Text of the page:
To rise and not to fall: representing social mobility in early modern comedy and Star Chamber litigation
Meyer, Liam J.
MetadataShow full item record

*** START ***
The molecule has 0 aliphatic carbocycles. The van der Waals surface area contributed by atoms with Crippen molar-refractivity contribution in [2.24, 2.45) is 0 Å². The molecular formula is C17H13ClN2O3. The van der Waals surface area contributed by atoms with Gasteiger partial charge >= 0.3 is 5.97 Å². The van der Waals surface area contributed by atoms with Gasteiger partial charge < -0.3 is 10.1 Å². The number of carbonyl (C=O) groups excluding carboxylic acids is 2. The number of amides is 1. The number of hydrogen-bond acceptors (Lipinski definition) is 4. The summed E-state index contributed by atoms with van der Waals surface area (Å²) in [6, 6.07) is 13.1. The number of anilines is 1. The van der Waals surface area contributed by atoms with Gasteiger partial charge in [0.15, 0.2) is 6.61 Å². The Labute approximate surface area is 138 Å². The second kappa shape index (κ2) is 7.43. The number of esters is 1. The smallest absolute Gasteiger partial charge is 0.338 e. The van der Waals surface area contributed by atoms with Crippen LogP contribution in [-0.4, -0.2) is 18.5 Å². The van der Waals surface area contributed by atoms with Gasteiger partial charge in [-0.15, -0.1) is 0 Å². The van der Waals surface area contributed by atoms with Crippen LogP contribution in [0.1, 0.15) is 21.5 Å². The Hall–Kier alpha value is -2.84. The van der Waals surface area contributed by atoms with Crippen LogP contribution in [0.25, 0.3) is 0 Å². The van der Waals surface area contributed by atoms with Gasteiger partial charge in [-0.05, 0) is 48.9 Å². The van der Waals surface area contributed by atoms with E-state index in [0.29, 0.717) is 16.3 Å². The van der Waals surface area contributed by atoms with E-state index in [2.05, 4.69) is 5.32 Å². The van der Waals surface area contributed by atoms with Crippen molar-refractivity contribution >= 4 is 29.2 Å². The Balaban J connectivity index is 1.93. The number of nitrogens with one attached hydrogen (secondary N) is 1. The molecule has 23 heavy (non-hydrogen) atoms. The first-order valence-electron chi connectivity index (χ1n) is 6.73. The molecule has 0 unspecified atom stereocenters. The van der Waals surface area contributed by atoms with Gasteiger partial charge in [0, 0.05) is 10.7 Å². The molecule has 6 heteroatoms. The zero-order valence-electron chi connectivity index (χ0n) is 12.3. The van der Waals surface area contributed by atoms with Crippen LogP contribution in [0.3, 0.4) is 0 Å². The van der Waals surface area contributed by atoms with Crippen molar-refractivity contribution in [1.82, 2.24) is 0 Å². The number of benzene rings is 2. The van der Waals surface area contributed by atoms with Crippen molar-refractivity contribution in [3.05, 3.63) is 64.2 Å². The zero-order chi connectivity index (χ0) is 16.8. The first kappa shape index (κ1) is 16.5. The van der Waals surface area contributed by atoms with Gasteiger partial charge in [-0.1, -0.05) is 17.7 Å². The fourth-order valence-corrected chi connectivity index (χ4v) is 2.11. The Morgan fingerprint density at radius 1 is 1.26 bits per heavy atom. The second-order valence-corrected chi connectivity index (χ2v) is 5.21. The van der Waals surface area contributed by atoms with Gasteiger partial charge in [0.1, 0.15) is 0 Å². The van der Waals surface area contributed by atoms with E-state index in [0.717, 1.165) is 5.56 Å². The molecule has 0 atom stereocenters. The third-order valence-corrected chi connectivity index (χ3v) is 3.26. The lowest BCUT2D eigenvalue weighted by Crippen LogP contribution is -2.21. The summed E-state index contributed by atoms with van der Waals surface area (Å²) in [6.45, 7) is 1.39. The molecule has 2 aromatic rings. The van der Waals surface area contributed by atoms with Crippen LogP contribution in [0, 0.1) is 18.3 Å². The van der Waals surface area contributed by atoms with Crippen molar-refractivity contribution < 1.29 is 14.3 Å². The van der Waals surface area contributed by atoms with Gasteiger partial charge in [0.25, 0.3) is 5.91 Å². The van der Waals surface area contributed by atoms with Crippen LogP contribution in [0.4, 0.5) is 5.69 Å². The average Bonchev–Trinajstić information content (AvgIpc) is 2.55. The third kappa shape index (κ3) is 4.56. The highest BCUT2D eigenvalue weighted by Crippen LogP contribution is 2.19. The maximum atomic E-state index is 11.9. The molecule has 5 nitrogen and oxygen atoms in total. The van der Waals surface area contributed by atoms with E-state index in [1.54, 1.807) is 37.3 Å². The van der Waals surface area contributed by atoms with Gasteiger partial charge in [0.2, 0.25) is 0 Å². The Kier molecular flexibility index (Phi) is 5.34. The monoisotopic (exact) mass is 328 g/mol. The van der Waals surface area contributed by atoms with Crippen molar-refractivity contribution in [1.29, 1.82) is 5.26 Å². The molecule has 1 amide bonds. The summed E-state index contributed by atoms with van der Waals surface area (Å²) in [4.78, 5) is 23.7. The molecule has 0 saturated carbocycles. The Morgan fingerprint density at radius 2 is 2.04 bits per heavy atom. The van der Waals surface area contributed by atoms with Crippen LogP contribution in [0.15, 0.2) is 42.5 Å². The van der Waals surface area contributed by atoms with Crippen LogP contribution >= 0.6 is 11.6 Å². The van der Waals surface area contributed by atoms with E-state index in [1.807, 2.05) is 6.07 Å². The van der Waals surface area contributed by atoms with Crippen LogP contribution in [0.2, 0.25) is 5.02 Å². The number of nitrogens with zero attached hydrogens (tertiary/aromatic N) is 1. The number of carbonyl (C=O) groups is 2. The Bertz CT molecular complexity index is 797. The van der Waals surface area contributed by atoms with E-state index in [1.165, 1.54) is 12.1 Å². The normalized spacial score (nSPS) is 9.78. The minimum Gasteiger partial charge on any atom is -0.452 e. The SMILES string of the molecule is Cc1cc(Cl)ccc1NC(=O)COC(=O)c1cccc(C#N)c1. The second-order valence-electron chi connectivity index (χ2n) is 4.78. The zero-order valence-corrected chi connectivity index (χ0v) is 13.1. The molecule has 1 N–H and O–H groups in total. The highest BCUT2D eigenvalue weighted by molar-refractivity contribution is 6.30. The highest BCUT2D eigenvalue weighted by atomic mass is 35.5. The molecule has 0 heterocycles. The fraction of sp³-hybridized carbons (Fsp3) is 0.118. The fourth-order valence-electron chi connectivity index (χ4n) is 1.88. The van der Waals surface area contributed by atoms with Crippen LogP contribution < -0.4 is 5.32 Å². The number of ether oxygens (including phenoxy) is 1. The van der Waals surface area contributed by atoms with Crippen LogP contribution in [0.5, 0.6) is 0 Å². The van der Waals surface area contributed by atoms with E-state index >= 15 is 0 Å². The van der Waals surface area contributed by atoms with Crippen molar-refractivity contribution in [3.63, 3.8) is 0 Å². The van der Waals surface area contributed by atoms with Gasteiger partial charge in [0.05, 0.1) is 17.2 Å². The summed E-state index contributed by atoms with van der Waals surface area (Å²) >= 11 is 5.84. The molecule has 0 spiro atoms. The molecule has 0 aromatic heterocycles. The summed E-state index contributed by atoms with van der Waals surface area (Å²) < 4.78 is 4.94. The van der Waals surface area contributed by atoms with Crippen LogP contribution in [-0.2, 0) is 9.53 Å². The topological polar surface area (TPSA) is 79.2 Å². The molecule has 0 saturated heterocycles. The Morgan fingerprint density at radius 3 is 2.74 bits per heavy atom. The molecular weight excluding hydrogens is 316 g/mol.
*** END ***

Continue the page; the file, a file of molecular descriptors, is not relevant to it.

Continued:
This dissertation examines social mobility as treated in stage comedies and litigation records circa 1603-1625. It argues that, in a historical context where rising in the world often awakened disapproval, stage representations of advantageous marriages negotiated cultural debates concerning socioeconomic change, political hierarchy, and individual aspirations. To understand the diverse meanings of social advancement, this study traces the discursive and narrative resemblances between two sets of texts: nearly two hundred Star Chamber cases that contested marital status incompatibility, and plays by Middleton, Jonson, Chapman, and their peers that dramatize intense competitions for marriages that could elevate characters in wealth and prestige. Pierre Bourdieu provides methods for approaching the multi-dimensional early modern social field with its many forms of status, and Frederic Jameson offers ways to consider the relation of fictional narratives to social and ideological problems. Using these theorists to align the two sets of texts, this dissertation reveals how London's theaters offered complex fantasies of achievement that balanced individual ambition against prevailing assumptions about gender, status, and social order. The Introduction traces relevant historical contexts, while Chapter One outlines the polyphonic features of the texts under investigation and culminates in an analysis of George Chapman's use of multiple temporal schemes in The Widow's Tears to represent a fantasy marriage as both an upstart's rise and a dynastic renewal. Chapter Two examines legal records to reveal how victims of alleged courtship frauds evoked a broad cultural script that represented social exogamy as a threat to the ruling elite. Chapters Three and Four focus on masculinity, arguing that both male defendants and playwrights like Thomas Middleton and Lording Barry responded to the cultural contradictions of social mobility by privileging alternative metrics of masculine worth and alternative trajectories of advancement. Chapter Five shows how female defendants positively rearticulated available negative stereotypes about women, especially servants, marrying up; in similar fashion Ben Jonson's The New Inn portrays a maidservant's engagement to an aristocrat as a triumph of merit. Finally, the Appendix examines one extensive case in which dozens of witnesses variously interpreted the scandalous elopement--or kidnapping--of a rich London woman.